One of the macroeconomic observations that has gotten absolutely no mention in recent months is the curious fact that while global economic growth has not imploded in recent quarters, it is because GDP has been represented, as is customary, in local currency terms. Of course, this comes as a time when local currencies (at least those which are not the USD) have been plunging against the greenback on the back of the expectations that the Fed will hike rates some time in the summer or later in 2015. Which also means that in "dollar economy" terms, i.e., converted in USD, things are not nearly as good.
In fact, as the chart below shows, the global dollar economy is not only shrinking fast, but it is doing so at the fastest pace since the Lehman collapse, having shrunk by $4 trillion, or a whopping 5%, in just the last 6 months!
By way of comparison the dollar economy lost $7 trillion, or a 10% contraction, during the Lehman crisis. Should the USD continue to appreciate, the global dollar economy collapse may surpass the plunge observed just as the great financial crisis struck. SocGen calls it "a deflationary vortex"; CNBC would call it a "global recovery."
Here is SocGen on this largely undiscussed topic with "The deflationary vortex of a shrinking dollar economy"
As the ECB prepares to race faster in a bid to export deflation, the risk is that the dollar economy (world GDP measured in US dollars) will shrink further. The dollar economy is down by just over 5% since July, marking a loss of just over $4tn in nominal terms. The last sharp contraction of the dollar economy took place in 2008. Back then the economy shrank by just over $7tn, marking a loss in excess of 10%. The foreign trade mix of the US fairly closely mirrors the composition of world GDP. As such, if the trade weighted dollar is appreciating, then this exerts downward pressure on the dollar economy on a near one-to-one basis. Any offset then comes from nominal GDP growth in local currency terms. Since July, the trade weighted dollar has gained just over 10%.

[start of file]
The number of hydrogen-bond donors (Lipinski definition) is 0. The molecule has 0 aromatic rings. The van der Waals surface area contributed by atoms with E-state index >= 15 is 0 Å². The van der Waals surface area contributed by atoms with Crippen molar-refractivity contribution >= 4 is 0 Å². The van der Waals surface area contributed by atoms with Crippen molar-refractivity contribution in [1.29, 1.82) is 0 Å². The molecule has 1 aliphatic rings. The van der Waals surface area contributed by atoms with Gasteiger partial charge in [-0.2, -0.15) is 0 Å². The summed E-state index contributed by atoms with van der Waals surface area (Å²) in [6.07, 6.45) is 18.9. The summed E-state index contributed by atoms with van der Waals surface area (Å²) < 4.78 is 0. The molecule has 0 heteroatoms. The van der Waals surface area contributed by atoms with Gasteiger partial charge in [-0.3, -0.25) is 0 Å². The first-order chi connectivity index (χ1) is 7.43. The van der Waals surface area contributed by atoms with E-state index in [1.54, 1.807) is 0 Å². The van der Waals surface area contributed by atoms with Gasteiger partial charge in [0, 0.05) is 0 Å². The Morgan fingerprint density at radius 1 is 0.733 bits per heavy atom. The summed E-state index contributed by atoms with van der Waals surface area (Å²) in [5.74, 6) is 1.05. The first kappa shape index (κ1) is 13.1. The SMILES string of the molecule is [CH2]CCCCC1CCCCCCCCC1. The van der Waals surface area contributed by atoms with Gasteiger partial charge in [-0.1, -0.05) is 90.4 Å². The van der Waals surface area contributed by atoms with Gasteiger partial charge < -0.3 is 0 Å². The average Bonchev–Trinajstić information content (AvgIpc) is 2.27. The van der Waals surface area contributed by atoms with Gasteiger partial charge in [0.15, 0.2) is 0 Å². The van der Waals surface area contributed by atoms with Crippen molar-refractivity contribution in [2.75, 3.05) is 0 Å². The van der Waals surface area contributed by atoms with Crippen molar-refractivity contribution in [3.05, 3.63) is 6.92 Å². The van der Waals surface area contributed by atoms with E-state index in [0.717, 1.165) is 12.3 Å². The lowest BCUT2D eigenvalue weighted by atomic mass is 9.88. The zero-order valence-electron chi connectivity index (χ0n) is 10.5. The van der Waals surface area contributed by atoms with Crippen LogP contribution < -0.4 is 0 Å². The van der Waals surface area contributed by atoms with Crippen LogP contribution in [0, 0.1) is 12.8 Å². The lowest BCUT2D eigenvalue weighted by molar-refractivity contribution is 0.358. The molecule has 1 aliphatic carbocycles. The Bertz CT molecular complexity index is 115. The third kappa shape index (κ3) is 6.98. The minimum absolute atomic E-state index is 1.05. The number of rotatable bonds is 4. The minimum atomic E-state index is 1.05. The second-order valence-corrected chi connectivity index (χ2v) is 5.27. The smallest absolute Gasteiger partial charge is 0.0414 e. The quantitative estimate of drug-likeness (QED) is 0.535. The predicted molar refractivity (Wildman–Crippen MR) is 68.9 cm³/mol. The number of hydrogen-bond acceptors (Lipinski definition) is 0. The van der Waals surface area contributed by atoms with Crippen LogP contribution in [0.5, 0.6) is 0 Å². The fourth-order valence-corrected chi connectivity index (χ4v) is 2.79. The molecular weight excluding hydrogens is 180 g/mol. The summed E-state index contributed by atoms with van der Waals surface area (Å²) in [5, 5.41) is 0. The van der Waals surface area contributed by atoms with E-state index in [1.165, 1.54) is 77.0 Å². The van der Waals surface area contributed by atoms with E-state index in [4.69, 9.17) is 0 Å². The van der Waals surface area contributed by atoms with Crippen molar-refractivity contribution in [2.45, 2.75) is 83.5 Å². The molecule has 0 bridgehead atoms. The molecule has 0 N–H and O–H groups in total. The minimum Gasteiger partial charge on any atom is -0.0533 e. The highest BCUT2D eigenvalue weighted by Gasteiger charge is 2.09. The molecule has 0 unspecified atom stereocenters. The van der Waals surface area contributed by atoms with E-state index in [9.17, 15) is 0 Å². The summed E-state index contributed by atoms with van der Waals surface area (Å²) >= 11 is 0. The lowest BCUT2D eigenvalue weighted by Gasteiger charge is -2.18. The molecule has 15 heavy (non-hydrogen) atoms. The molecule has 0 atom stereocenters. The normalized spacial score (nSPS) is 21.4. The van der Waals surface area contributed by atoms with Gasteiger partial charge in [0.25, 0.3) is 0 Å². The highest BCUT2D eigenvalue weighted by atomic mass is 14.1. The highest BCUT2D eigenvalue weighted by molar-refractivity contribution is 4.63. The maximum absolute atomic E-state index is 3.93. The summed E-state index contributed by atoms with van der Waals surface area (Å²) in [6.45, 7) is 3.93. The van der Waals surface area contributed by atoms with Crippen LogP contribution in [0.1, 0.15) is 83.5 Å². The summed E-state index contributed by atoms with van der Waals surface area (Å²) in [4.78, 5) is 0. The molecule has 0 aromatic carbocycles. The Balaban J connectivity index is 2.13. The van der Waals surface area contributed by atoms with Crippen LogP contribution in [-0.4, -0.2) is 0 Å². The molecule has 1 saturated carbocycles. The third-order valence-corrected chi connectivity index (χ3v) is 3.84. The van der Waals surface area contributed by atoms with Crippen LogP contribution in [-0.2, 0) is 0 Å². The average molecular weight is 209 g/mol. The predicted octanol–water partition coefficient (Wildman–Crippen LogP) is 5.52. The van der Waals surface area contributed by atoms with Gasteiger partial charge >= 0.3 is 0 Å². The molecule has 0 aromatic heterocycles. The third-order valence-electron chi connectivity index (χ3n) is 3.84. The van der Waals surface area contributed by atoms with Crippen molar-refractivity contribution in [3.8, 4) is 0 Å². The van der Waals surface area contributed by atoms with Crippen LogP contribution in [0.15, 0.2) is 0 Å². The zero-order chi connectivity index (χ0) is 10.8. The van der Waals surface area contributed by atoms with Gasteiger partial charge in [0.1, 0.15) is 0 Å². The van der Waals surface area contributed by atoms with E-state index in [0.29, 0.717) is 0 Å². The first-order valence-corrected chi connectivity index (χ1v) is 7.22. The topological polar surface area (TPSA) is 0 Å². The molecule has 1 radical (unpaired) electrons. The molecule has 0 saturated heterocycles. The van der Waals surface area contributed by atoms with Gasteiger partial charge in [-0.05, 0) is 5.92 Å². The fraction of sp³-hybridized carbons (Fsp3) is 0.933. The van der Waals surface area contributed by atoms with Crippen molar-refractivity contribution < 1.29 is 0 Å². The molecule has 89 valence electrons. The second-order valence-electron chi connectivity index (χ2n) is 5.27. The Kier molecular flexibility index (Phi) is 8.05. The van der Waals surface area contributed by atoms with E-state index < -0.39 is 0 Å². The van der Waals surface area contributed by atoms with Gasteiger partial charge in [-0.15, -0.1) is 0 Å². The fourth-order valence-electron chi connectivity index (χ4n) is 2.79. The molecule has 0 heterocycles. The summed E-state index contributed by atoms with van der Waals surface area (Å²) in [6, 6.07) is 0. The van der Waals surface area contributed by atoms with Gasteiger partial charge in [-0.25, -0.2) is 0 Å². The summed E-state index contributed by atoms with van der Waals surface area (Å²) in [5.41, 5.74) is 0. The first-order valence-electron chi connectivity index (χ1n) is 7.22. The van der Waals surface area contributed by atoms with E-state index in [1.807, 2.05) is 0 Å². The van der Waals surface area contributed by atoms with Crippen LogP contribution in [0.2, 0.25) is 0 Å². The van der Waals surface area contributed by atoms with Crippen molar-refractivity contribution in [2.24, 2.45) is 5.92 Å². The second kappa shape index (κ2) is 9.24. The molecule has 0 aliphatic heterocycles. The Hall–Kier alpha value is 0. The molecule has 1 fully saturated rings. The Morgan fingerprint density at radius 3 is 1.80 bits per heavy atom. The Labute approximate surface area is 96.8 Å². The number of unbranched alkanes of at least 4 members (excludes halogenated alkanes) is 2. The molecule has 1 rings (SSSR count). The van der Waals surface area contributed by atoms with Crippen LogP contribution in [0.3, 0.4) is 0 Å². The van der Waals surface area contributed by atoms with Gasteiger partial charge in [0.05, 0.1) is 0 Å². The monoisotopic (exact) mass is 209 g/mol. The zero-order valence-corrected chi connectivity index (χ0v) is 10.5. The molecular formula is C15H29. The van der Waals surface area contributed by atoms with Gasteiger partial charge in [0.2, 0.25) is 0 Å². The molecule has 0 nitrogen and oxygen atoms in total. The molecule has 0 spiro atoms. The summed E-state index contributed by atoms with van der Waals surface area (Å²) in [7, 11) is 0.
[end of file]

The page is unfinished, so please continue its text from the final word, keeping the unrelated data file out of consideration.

Viewing the global economy from the vantage point of the dollar economy, it is hardly surprising that when the trade weighted dollar appreciates, commodity demand is eroded as economies with depreciating currencies lose purchasing power. To the extent that central banks actively seek currency depreciation, this could see further shrinkage of the dollar economy and add further downward pressure to commodity prices. Analysis by the IMF (WEO, April 2008), suggest that, as a rule of thumb, a 1% appreciation in the trade weighted dollar yields a 0.89% decline in the oil price after 1 month and 1.13% after 12 months.
There also seems to be a link between the size of the dollar economy and long bond yields. Again, this link has a sound economic rational. As major central banks ease monetary policy relative to the US, this not only lowers interest rates in the country in question, but also eases (ceteris paribus) pressure on the Fed to tighten. To the extent that foreign investors expect further dollar appreciation, this also triggers capital flows that exert further downward pressure on US interest rates. A shrinking dollar economy is also a headwind for corporate earnings.
The irony it seems is that as a growing number of central banks actively seek to export deflation, this could further exacerbate the market phenomena that have investors on edge. In a nutshell, if central bank accommodation and lower commodity prices fail to sufficiently boost GDP and inflation elsewhere in the world, the dollar economy is likely to shrink further. From a fundamental point of view, this is a clearly down side risk.
Yes, we too find it ironic that central bank policies are now actively collapsing the global economy just so they can boost stock prices a little bit higher before the rug is pulled from underneath everyone, and find it even more ironic that it took sellside pundits and the peanut gallery just about 6 years to figure it out.